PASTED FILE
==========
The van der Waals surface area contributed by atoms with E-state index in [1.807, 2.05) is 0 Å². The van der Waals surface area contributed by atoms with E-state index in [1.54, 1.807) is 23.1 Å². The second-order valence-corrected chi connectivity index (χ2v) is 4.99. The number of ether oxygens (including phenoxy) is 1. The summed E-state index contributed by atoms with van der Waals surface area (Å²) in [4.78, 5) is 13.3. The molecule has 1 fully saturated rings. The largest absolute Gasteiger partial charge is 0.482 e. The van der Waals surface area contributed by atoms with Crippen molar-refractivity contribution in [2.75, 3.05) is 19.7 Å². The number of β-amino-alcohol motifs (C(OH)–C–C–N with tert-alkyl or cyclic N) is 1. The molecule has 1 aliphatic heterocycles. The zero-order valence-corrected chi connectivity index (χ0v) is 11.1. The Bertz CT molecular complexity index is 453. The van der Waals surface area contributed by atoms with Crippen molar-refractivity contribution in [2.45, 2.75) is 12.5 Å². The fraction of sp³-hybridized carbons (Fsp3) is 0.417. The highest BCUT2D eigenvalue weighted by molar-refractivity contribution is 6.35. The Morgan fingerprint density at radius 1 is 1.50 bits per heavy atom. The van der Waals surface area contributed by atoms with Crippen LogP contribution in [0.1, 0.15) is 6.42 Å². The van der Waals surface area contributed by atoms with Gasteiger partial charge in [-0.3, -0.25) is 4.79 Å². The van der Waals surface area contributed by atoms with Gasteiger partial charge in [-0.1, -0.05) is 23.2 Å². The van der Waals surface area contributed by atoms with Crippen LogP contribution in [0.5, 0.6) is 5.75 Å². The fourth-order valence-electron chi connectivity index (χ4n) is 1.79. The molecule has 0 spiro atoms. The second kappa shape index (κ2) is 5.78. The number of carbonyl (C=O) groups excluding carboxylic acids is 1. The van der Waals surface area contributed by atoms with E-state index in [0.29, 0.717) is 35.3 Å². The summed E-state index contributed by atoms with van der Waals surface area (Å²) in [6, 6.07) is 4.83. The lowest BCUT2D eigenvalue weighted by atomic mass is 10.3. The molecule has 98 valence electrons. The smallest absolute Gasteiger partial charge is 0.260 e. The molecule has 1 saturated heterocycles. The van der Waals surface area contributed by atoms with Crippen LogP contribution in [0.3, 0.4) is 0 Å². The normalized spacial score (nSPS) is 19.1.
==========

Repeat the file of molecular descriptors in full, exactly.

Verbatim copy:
The van der Waals surface area contributed by atoms with E-state index in [1.807, 2.05) is 0 Å². The van der Waals surface area contributed by atoms with E-state index in [1.54, 1.807) is 23.1 Å². The second-order valence-corrected chi connectivity index (χ2v) is 4.99. The number of ether oxygens (including phenoxy) is 1. The summed E-state index contributed by atoms with van der Waals surface area (Å²) in [4.78, 5) is 13.3. The molecule has 1 fully saturated rings. The largest absolute Gasteiger partial charge is 0.482 e. The van der Waals surface area contributed by atoms with Crippen molar-refractivity contribution in [2.75, 3.05) is 19.7 Å². The number of β-amino-alcohol motifs (C(OH)–C–C–N with tert-alkyl or cyclic N) is 1. The molecule has 1 aliphatic heterocycles. The zero-order valence-corrected chi connectivity index (χ0v) is 11.1. The Bertz CT molecular complexity index is 453. The van der Waals surface area contributed by atoms with Crippen molar-refractivity contribution in [2.45, 2.75) is 12.5 Å². The fraction of sp³-hybridized carbons (Fsp3) is 0.417. The highest BCUT2D eigenvalue weighted by molar-refractivity contribution is 6.35. The Morgan fingerprint density at radius 1 is 1.50 bits per heavy atom. The van der Waals surface area contributed by atoms with Crippen LogP contribution in [0.1, 0.15) is 6.42 Å². The van der Waals surface area contributed by atoms with Gasteiger partial charge in [-0.3, -0.25) is 4.79 Å². The van der Waals surface area contributed by atoms with Gasteiger partial charge in [-0.1, -0.05) is 23.2 Å². The van der Waals surface area contributed by atoms with Crippen LogP contribution in [0.5, 0.6) is 5.75 Å². The fourth-order valence-electron chi connectivity index (χ4n) is 1.79. The molecule has 0 spiro atoms. The second kappa shape index (κ2) is 5.78. The number of carbonyl (C=O) groups excluding carboxylic acids is 1. The van der Waals surface area contributed by atoms with E-state index in [0.29, 0.717) is 35.3 Å². The summed E-state index contributed by atoms with van der Waals surface area (Å²) in [6, 6.07) is 4.83. The lowest BCUT2D eigenvalue weighted by atomic mass is 10.3. The molecule has 98 valence electrons. The smallest absolute Gasteiger partial charge is 0.260 e. The molecule has 1 saturated heterocycles. The van der Waals surface area contributed by atoms with Crippen LogP contribution in [0.3, 0.4) is 0 Å². The normalized spacial score (nSPS) is 19.1.